In the algorithm, the first factor to consider is the presence of past fractures. If there is a prior fracture at a typically osteoporotic site (e.g., hip or vertebrae), the T2D patients should be considered for anti-osteoporotic treatment regardless of the other factors. In the case of fractures at other sites, the presence of vertebral fractures should be then evaluated through spinal X-ray or morphometric evaluation during the DXA assessment. In the case of one or more moderate/severe (grade 2–3, according to the Genant semiquantitative visual approach [133]) vertebral fractures, an active treatment should be considered. If no fractures are present, we need to consider the presence of common risk factors or comorbidities associated with osteoporosis (e.g., use of glucocorticoids, tobacco, and alcohol abuse), as well as specific risk factors directly related to T2D. These are generally related to the duration, control, and treatment of diabetes and mostly reflect the persistence of high-risk conditions for bone fragility in these patients due to uncontrolled hyperglycemia and its negative effects on the skeleton and/or in other target organs.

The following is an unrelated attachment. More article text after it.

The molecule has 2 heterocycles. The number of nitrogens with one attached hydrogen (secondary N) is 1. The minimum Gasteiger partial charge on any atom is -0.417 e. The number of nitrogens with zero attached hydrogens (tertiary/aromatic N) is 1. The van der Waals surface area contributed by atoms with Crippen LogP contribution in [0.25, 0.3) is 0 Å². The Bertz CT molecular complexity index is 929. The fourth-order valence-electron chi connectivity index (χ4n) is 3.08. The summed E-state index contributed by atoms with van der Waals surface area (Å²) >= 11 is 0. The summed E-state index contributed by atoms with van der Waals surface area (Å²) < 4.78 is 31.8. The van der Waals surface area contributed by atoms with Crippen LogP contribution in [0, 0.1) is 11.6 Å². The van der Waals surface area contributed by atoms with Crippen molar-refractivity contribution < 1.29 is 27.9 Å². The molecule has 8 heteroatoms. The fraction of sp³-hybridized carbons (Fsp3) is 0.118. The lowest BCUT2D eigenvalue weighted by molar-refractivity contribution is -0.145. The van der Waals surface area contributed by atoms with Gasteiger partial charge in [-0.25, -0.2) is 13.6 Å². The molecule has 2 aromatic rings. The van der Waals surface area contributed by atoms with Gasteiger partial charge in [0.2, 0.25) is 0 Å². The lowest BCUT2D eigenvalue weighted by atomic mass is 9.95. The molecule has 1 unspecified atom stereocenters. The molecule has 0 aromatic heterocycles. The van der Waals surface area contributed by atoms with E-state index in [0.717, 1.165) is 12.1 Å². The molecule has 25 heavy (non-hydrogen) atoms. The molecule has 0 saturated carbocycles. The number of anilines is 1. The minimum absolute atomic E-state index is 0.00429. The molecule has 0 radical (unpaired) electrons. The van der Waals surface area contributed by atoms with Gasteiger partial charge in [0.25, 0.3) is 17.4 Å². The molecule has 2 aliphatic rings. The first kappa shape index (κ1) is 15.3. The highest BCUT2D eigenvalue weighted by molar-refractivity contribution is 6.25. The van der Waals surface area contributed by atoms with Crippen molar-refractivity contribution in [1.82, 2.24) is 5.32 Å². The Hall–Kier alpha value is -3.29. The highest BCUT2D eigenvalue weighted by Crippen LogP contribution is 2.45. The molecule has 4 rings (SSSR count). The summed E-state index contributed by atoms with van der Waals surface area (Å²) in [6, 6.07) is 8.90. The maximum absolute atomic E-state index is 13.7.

Four main risk factors were considered in the flowchart reported in Figure 3. The first of these factors is the duration of diabetes. In fact, many studies highlighted how a long duration of disease can result in detrimental skeletal effects through the already described mechanisms of glucose toxicity (AGEs), oxidative stress, and microvascular damage. In a large report from the Blue Mountains Eye study (including 3654 T2D subjects), a disease duration longer than 10 years was associated with an increased risk of all osteoporotic fractures (3.3; 95%CIs, 1.3–8.2) and of proximal humerus fracture (11.4; 95%CIs, 2.4–54.2) [134]. A subsequent retrospective study in a Canadian cohort (82,094 diabetic adults and 236,682 controls) showed that in subjects with T2D for more than 5 years, there was an increased risk of both fracture at all osteoporotic sites (1.15–95% CIs, 1.09–1.22) and hip fractures (1.4–95% CIs, 1.28–1.53) as compared to T2D patients with a shorter duration of disease [135]. Based on these data and on other similar observations, a T2D duration of 5 [131,132] or 10 years [2] was suggested in the position statements. In this respect, however, it should be remarked that T2D often remains a misdiagnosed disease for several years. Another important risk factor is the presence of systemic complications related to diabetic disease, such as retinopathy, nephropathy, neuropathy, and cardiovascular damage. Indeed, microvascular damage, as already pointed out, also occurs at the bone level, with increased cortical porosity, thus resulting per se in increased risk of fracture [7]. In this respect, a case-control study of 124.655 fractured patients and 373.962 non-fractured controls showed that diabetes and all of its complications are associated with an increased risk of fractures [136]. Although the specific weight of each factor on fracture remains unknown, it has been highlighted that, in addition to cardiovascular or renal complications, diabetic retinopathy or neuropathy is also directly and independently associated withthe increased risk of fractures [134,137]. Furthermore, poor glycemic control can result in an elevated risk of fracture, regardless of the duration of the disease, as also evidenced by the Rotterdam Study, in which, within a sample of 4.135 diabetic subjects with an average follow-up of 12.2 years, a 1.6-fold increased risk of fracture was shown in individuals with poorly controlled diabetes compared to those with good glycemic control [138]. Given the relative contribution of a single measurement of fasting glucose or HbA1c levels as a risk factor for bone fragility in T2D (since persistent rather than transient hyperglycemia is considered to be a relevant condition that negatively affects bone health), it has been suggested that only those cases with persistently impaired glucose control (e.g., HbA1c levels above 7.5–8% for at least 1 year), irrespective of T2D duration, or the presence of complications, should be also be considered at risk of fracture [2,131,132]. Finally, some antidiabetic drugs such as thiazolidinediones or insulin have been related to an increased risk of fractures in diabetes and should be thus considered as additional risk factors [2,131,132]. The negative effects of thiazolidinediones on skeletal health are well-known and are strictly related to their inhibitory effect on PPAR-γ [139,140]. For what concerns insulin therapy, although its anabolic effect is well-known at the bone level in experimental conditions, its association with increased fracture risk can be due to the high risk of hypoglycemic events predisposing to falls, as well as to the preeminent use of this therapy for long-standing diabetic subjects with poor glycemic control. Overall, the presence of at least one of the abovementioned specific risk factors for fracture in T2D patients without prevalent fractures indicates the need for further diagnostic investigations. The latter first consists in excluding the presence of previously undiagnosed morphometric grade 2–3 vertebral fractures that per se give the indication of active anti-osteoporotic treatment. In the case that prevalent and morphometric vertebral fractures have been excluded in a patient with at least one of the T2D specific risk factors for fracture, either a DXA analysis or the assessment of FRAX score should be advised.